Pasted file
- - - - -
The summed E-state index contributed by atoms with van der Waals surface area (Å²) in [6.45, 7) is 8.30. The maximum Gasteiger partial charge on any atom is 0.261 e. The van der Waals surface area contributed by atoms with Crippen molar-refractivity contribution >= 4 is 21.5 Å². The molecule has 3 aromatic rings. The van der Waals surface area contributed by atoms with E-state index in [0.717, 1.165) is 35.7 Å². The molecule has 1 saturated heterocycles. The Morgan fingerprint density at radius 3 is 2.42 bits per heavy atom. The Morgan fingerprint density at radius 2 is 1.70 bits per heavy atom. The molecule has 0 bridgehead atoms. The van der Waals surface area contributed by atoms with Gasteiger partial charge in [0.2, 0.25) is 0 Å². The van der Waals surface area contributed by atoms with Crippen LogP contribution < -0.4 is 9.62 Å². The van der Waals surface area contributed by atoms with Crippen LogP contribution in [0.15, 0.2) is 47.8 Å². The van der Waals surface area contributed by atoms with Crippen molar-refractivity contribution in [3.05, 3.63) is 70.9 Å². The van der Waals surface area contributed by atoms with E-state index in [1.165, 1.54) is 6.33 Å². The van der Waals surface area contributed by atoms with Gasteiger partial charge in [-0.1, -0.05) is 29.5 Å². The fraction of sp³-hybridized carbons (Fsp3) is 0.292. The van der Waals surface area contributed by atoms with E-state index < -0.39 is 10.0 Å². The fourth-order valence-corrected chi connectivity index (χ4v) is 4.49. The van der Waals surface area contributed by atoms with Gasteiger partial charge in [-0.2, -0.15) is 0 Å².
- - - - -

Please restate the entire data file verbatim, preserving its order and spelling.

The summed E-state index contributed by atoms with van der Waals surface area (Å²) in [6.45, 7) is 8.30. The maximum Gasteiger partial charge on any atom is 0.261 e. The van der Waals surface area contributed by atoms with Crippen molar-refractivity contribution >= 4 is 21.5 Å². The molecule has 3 aromatic rings. The van der Waals surface area contributed by atoms with E-state index in [0.717, 1.165) is 35.7 Å². The molecule has 1 saturated heterocycles. The Morgan fingerprint density at radius 3 is 2.42 bits per heavy atom. The Morgan fingerprint density at radius 2 is 1.70 bits per heavy atom. The molecule has 0 bridgehead atoms. The van der Waals surface area contributed by atoms with Gasteiger partial charge in [0.2, 0.25) is 0 Å². The van der Waals surface area contributed by atoms with Crippen LogP contribution < -0.4 is 9.62 Å². The van der Waals surface area contributed by atoms with Crippen LogP contribution in [0.15, 0.2) is 47.8 Å². The van der Waals surface area contributed by atoms with Crippen molar-refractivity contribution in [3.05, 3.63) is 70.9 Å². The van der Waals surface area contributed by atoms with E-state index in [1.165, 1.54) is 6.33 Å². The van der Waals surface area contributed by atoms with Gasteiger partial charge in [-0.1, -0.05) is 29.5 Å². The fraction of sp³-hybridized carbons (Fsp3) is 0.292. The van der Waals surface area contributed by atoms with E-state index < -0.39 is 10.0 Å². The fourth-order valence-corrected chi connectivity index (χ4v) is 4.49. The van der Waals surface area contributed by atoms with Gasteiger partial charge in [-0.2, -0.15) is 0 Å².